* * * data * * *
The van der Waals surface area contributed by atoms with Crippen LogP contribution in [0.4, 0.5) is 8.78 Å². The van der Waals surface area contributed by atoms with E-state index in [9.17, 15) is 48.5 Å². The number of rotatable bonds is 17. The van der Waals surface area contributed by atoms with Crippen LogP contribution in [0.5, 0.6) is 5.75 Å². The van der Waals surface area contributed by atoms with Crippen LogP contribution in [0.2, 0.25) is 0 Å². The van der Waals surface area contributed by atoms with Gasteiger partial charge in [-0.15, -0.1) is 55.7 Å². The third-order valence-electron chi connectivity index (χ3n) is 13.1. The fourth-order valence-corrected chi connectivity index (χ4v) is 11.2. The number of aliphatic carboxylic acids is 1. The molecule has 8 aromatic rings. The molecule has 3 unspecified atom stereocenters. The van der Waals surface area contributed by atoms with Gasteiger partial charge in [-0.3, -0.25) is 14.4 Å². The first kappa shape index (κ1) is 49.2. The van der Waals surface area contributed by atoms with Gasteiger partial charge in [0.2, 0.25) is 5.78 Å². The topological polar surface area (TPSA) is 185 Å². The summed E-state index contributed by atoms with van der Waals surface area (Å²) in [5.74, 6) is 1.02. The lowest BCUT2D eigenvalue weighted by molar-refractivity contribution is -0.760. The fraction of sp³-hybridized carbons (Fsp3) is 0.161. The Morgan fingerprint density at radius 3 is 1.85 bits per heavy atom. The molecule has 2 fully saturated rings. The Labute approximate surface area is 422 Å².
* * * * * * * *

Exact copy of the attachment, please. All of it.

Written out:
The van der Waals surface area contributed by atoms with Crippen LogP contribution in [0.4, 0.5) is 8.78 Å². The van der Waals surface area contributed by atoms with E-state index in [9.17, 15) is 48.5 Å². The number of rotatable bonds is 17. The van der Waals surface area contributed by atoms with Crippen LogP contribution in [0.5, 0.6) is 5.75 Å². The van der Waals surface area contributed by atoms with Crippen LogP contribution in [0.2, 0.25) is 0 Å². The van der Waals surface area contributed by atoms with Gasteiger partial charge in [-0.15, -0.1) is 55.7 Å². The third-order valence-electron chi connectivity index (χ3n) is 13.1. The fourth-order valence-corrected chi connectivity index (χ4v) is 11.2. The number of aliphatic carboxylic acids is 1. The molecule has 8 aromatic rings. The molecule has 3 unspecified atom stereocenters. The van der Waals surface area contributed by atoms with Gasteiger partial charge in [-0.3, -0.25) is 14.4 Å². The first kappa shape index (κ1) is 49.2. The van der Waals surface area contributed by atoms with Gasteiger partial charge in [0.2, 0.25) is 5.78 Å². The topological polar surface area (TPSA) is 185 Å². The summed E-state index contributed by atoms with van der Waals surface area (Å²) in [5.74, 6) is 1.02. The lowest BCUT2D eigenvalue weighted by molar-refractivity contribution is -0.760. The fraction of sp³-hybridized carbons (Fsp3) is 0.161. The Morgan fingerprint density at radius 3 is 1.85 bits per heavy atom. The molecule has 2 fully saturated rings. The Labute approximate surface area is 422 Å².